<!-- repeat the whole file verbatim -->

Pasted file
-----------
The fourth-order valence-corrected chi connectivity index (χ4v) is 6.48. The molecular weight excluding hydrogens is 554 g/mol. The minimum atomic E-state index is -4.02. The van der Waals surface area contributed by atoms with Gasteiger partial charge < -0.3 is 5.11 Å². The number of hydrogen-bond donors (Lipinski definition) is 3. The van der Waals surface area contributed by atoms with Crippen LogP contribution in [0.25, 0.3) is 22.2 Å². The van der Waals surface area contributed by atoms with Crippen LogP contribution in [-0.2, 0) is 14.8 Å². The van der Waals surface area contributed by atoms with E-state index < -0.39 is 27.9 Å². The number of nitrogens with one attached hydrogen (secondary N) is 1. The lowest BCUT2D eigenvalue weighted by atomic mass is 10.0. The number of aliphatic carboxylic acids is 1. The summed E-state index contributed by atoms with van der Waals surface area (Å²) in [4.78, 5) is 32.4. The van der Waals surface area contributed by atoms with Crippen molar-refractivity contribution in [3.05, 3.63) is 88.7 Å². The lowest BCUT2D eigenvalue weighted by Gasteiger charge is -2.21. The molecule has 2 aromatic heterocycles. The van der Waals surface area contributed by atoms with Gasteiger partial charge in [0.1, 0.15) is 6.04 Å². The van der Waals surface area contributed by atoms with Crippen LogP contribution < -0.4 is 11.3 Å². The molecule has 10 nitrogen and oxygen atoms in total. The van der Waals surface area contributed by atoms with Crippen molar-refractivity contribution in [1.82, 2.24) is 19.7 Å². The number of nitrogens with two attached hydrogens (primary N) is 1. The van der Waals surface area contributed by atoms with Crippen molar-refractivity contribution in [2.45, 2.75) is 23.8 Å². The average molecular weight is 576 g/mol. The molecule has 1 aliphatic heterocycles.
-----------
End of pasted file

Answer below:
The fourth-order valence-corrected chi connectivity index (χ4v) is 6.48. The molecular weight excluding hydrogens is 554 g/mol. The minimum atomic E-state index is -4.02. The van der Waals surface area contributed by atoms with Gasteiger partial charge < -0.3 is 5.11 Å². The number of hydrogen-bond donors (Lipinski definition) is 3. The van der Waals surface area contributed by atoms with Crippen LogP contribution in [0.25, 0.3) is 22.2 Å². The van der Waals surface area contributed by atoms with Crippen LogP contribution in [-0.2, 0) is 14.8 Å². The van der Waals surface area contributed by atoms with E-state index < -0.39 is 27.9 Å². The number of nitrogens with one attached hydrogen (secondary N) is 1. The lowest BCUT2D eigenvalue weighted by atomic mass is 10.0. The number of aliphatic carboxylic acids is 1. The summed E-state index contributed by atoms with van der Waals surface area (Å²) in [4.78, 5) is 32.4. The van der Waals surface area contributed by atoms with Crippen molar-refractivity contribution in [3.05, 3.63) is 88.7 Å². The lowest BCUT2D eigenvalue weighted by Gasteiger charge is -2.21. The molecule has 2 aromatic heterocycles. The van der Waals surface area contributed by atoms with Gasteiger partial charge in [0.1, 0.15) is 6.04 Å². The van der Waals surface area contributed by atoms with Crippen LogP contribution < -0.4 is 11.3 Å². The molecule has 10 nitrogen and oxygen atoms in total. The van der Waals surface area contributed by atoms with Crippen molar-refractivity contribution in [1.82, 2.24) is 19.7 Å². The number of nitrogens with two attached hydrogens (primary N) is 1. The van der Waals surface area contributed by atoms with Crippen molar-refractivity contribution in [2.45, 2.75) is 23.8 Å². The average molecular weight is 576 g/mol. The molecule has 1 aliphatic heterocycles.